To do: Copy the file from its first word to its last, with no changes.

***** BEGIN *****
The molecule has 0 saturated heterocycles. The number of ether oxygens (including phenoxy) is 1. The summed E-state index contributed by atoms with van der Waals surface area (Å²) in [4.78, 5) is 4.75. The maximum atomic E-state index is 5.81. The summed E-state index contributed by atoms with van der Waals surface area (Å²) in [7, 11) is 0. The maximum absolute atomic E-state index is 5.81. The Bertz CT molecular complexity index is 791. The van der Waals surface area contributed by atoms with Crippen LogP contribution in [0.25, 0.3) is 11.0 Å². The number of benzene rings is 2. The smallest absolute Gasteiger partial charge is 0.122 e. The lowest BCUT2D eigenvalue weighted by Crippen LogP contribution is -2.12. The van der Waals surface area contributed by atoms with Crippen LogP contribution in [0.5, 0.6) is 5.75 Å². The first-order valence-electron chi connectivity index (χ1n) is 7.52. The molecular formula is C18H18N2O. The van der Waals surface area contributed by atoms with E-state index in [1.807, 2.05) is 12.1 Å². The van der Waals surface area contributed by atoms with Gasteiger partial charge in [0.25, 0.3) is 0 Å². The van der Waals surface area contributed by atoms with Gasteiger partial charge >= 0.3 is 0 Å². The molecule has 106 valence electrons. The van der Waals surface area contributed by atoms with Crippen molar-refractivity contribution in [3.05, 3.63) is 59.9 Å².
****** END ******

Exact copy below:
The molecule has 0 saturated heterocycles. The number of ether oxygens (including phenoxy) is 1. The summed E-state index contributed by atoms with van der Waals surface area (Å²) in [4.78, 5) is 4.75. The maximum atomic E-state index is 5.81. The summed E-state index contributed by atoms with van der Waals surface area (Å²) in [7, 11) is 0. The maximum absolute atomic E-state index is 5.81. The Bertz CT molecular complexity index is 791. The van der Waals surface area contributed by atoms with Crippen LogP contribution in [0.25, 0.3) is 11.0 Å². The number of benzene rings is 2. The smallest absolute Gasteiger partial charge is 0.122 e. The lowest BCUT2D eigenvalue weighted by Crippen LogP contribution is -2.12. The van der Waals surface area contributed by atoms with Crippen LogP contribution in [0.5, 0.6) is 5.75 Å². The first-order valence-electron chi connectivity index (χ1n) is 7.52. The molecular formula is C18H18N2O. The van der Waals surface area contributed by atoms with E-state index in [1.807, 2.05) is 12.1 Å². The van der Waals surface area contributed by atoms with Gasteiger partial charge in [0.25, 0.3) is 0 Å². The van der Waals surface area contributed by atoms with Gasteiger partial charge >= 0.3 is 0 Å². The molecule has 106 valence electrons. The van der Waals surface area contributed by atoms with Crippen molar-refractivity contribution in [3.05, 3.63) is 59.9 Å².